Beginning to See the Light: Wanna Fight?
‘He’d stay awake at night
Lying in his bed
No one ever listened
To a single word, he said’
It should be clear to all but the most myopic of people that Brexit is an ongoing disaster. The only exception being the government who use it, allied to the natural aggression, as a way of distracting the masses from the inability to govern. This time it’s a rerun of the situation in Northern Ireland (‘NI’).
Brexit was built on lies, it’s about nationalism and exceptionalism, appealing to stupid little people such as Johnson and his horde.
The problem in NI is based on incompatibility between Brexit and the Good Friday Agreement (‘the GFA’). The later was based on an open border which, post-Brexit required special arrangements as NI is the only part of the UK with a land border with an EU country.
Post-Brexit, we no longer shared common trade rules, and a new system was needed to ensure compliance with EU food rules meaning border checks were necessary.
All parties agreed that protecting the GFA was a priority, which led to the NI Protocol becoming part of the Brexit withdrawal agreement, which is now international law.
Two main points of the Protocol are:
- Instead of checking goods at the Irish border, the protocol agreed that any inspections and document checks would take place at NI’s ports.
- NI continues to follow EU rules on product standards.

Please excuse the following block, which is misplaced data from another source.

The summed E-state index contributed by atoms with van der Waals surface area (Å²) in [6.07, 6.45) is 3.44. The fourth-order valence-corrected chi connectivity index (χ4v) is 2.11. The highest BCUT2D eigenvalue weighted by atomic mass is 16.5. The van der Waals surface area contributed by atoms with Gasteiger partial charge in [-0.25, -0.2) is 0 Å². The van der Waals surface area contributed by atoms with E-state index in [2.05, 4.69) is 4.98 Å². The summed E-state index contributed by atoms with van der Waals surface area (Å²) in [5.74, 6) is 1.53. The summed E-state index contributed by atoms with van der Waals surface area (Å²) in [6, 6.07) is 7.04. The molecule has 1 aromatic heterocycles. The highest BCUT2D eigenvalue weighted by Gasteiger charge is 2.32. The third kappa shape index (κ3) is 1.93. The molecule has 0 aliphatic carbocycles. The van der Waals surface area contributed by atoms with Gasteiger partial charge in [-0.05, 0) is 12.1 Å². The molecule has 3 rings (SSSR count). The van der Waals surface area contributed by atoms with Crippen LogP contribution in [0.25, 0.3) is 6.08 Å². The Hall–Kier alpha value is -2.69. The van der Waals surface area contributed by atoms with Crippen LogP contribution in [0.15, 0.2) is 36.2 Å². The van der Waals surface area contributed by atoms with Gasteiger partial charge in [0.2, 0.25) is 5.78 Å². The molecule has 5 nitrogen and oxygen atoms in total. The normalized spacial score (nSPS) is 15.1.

Unionist parties, led by the Democratic Unionists (DUP) argue that placing an effective border across the Irish Sea undermines NI’s place within the UK. As a result, the DUP is refusing to take part in NI’s new power-sharing government until these concerns are resolved. Although the DUP came second to Sinn Fein, a new Northern Ireland government cannot be formed without the DUP.
Sinn Fein has accused the government of ‘indulging’ political unionists who believe they can ‘hold society to ransom’.
The EU are refusing to renegotiate the protocol per se, but have offered some amendments:
- an 80% reduction in checks on food products arriving in NI and halving the amount of paperwork
- passing legislation to allow the trade in medicines between GB and NI to continue
In return, the EU wanted extra safeguards to prevent products from Great Britain crossing into the Republic of Ireland.
The government rejected this offer, saying it would ‘worsen the current trading arrangements’, and is preparing legislation to override parts of the protocol. Previously, the government had threatened to trigger Article 16 of the protocol, which allows either side to suspend any part of the agreement causing ‘serious economic, societal or environmental difficulties’.
The Institute of Economic Affairs (IEA), a right-wing thinktank, who last week reported that estimated the annual cost of the agreement at £850m.
However, there is increasing evidence which suggests NI has adapted and started to profit from its new situation, with the benefits of full access to the EU single market and the rest of the UK outweighing the costs of administering checks on some goods entering the region from Great Britain.